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International Journal of Mechanical Engineering and Technology (IJMET)

Volume 7, Issue 3, MayJune 2016, pp.182192, Article ID: IJMET_07_03_017


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ISSN Print: 0976-6340 and ISSN Online: 0976-6359
IAEME Publication

INVESTIGATION ON MECHANICAL
PROPERTIES OF HEMP-E GLASS FIBER
REINFORCED POLYMER COMPOSITES
Somashekar S M, Manjunath V, Gowtham M J, Balasubramaniam N S
Assistant Professor, Department of Mechanical Engineering,
C. Byregowda Institute of Technology, Thoradevandanahalli,
Karnataka563126
ABSTRACT
Natural fiber composite is currently a leading module in the world of
composites. It is due to many of its features such as freely available, easy
processing, low cost, ability to replace usage of Glass fiber (Synthetic fiber),
better strength properties and ecofriendly. They find useful applications in
various fields from domestic to automotive sector as of now. Natural fibers
with good content of lignocellulose, low density, and better elongation
percentage are chosen for manufacturing of composites of above mentioned
applications. Unidirectional & Continuous natural fiber composites are said
to be anisotropic and having predominant mechanical properties. While
designing these composites out of many factors, amount or volume fraction of
fibers also considered carefully. In this study untreated continuous Hemp
fiber-Bi directional woven E Glass fiber reinforced hybrid polymer matrix
composite laminates are developed and tested for its mechanical properties
such as tensile, compression and flexural as per ASTM standards by varying
fibers proportions. The obtained results yields that natural fiber composites
performed equally or more than synthetic fibers such as Glass fibers.
Key words: Untreated Continuous Hemp Fiber, Fiber Proportions, Polymer
Matrix
Cite this Article: Somashekar S M, Manjunath V, Gowtham M J,
Balasubramaniam N S, Investigation on Mechanical Properties of HempE
Glass Fiber Reinforced Polymer Composites. International Journal of
Mechanical Engineering and Technology, 7(3), 2016, pp. 182192.
http://www.iaeme.com/currentissue.asp?JType=IJMET&VType=7&IType=3

1. INTRODUCTION
Among day by day advancement in the materials technology, composite materials are
emerged as new generation structural materials quenching the needs and demands of
rapid growing industrial, automotive and aerospace sectors. Composites are created

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Investigation on Mechanical Properties of HempE Glass Fiber Reinforced Polymer


Composites

artificially by combining two or more materials of different characteristics. Two main


constitutents are necessary for successful preparation of composite material, one is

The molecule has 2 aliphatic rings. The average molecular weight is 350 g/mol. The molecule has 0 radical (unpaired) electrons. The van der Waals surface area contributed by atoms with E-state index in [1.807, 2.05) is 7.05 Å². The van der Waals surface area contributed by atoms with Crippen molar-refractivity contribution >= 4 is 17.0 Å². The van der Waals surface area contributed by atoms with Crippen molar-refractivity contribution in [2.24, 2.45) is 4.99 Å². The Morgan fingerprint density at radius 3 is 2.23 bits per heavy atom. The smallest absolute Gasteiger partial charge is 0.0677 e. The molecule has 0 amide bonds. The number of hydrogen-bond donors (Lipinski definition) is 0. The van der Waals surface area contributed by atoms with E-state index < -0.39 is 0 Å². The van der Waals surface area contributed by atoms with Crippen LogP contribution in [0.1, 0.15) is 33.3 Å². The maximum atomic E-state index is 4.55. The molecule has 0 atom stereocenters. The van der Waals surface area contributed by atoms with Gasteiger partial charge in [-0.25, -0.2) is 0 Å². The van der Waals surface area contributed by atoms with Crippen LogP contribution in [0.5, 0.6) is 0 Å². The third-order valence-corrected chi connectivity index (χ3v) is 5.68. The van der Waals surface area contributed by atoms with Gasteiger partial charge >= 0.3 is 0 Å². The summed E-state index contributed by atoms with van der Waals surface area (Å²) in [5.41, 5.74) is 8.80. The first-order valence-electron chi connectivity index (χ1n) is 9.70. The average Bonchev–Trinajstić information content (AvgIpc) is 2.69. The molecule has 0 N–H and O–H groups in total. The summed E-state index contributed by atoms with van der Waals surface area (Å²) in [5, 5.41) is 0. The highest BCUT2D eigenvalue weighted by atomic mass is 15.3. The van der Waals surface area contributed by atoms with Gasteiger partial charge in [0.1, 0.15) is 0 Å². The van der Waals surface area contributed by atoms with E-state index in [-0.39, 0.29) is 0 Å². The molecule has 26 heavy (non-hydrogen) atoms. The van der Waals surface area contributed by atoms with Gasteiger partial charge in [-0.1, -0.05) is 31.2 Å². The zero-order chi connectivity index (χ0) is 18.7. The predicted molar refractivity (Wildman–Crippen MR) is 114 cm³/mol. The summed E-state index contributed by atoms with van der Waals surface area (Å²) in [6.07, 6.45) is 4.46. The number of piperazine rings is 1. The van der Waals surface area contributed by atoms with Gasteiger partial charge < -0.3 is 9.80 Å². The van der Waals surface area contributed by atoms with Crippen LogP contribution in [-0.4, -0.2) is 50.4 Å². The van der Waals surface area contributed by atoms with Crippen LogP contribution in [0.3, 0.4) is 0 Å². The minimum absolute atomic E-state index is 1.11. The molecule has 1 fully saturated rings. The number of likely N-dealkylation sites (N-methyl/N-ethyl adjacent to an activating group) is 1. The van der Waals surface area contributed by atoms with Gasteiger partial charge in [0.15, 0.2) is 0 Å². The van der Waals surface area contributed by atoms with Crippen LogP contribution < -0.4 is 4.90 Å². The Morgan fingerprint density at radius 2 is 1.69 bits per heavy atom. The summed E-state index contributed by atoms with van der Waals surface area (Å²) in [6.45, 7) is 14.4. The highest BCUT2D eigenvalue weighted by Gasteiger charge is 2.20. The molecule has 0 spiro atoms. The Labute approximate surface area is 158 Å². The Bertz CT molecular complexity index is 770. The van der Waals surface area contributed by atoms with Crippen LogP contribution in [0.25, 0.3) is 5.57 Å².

reinforcing phase and other is matrix phase. Reinforcing phase is regarded as primary
load carriers also add strength to the composites, whereas matrix phase is continuous
meant for creation of bonding between the fibers and carry the load which is acted
upon it directly and passed it to the fibers. Reinforcing phase further implies as fibers,
flakes, whiskers & particulates etc. Composites are characterized by length, size,
orientation, volume/weight fraction of fibers and properties comprised by both fibers
and matrix. To enhance the properties of the composites more than one fiber is used
with single matrix, known as Hybrid Composites. Among various types of fibers used
in the preparation of composites Natural fibers plays predominant role.

Natural fiber Composites


In recent years, there has been an increasing environmental consciousness and
awareness of the need for sustainable development, which has raised interest in using
natural fibers as reinforcements in polymer composites to replace synthetic fibers
such as glass. Abundant availability, easy processing, low cost, ability to replace with
synthetic fiber, better strength properties and ecofriendly are the major reasons for an
emerging new interest in sustainable technology. Natural fibers, as reinforcement,
have recently attracted the attention of researchers because of their advantages over
other established materials. They find their useful applications in various fields from
domestic to automotive sector as of now. Natural fibers with good content of
lignocellulose, low density, and better elongation percentage are chosen for
manufacturing of composites of above mentioned applications. Unidirectional &
Continuous natural fiber composites are said to be anisotropic and having
predominant mechanical properties. Many types of natural fibers have been
investigated for use in plastics including Flax, Hemp, Jute, Sisal, Kenaf, Coir, Straw,
Ramie, Banana, Pineapple, Tamarind, Rice husks, Wheat, Barley, Oats, Cane, Cane
(Sugar and Bamboo), Grass reeds, Oil palm, Empty fruit bunch, Water hyacinths,
Penny wort, Kapok, Paper-Mulberry, Raphia, Pineapple leaf fiber and Papyrus.
The objective of this attempt is to merge the benefits of natural (Hemp) and synthetic
(E glass) fibers by developing hybrid composites with varying amount of fibers and to
carry out comprehensive performance analysis by subjecting to different mechanical
tests.

2. MATERIALS USED
Hemp fiber: Hemp fibers are finding increasing use as reinforcements in composite
materials, often replacing glass fibers. Found in the bast of hemp plant, these fibers
have specific strength and stiffness that are comparable to those of glass fibers, cost
effective and easy to process and recycle. Hemp fibers find applications in,

Used in production of Automobile parts.


Used as building construction product.
Hemp ceramic composites are used as tails.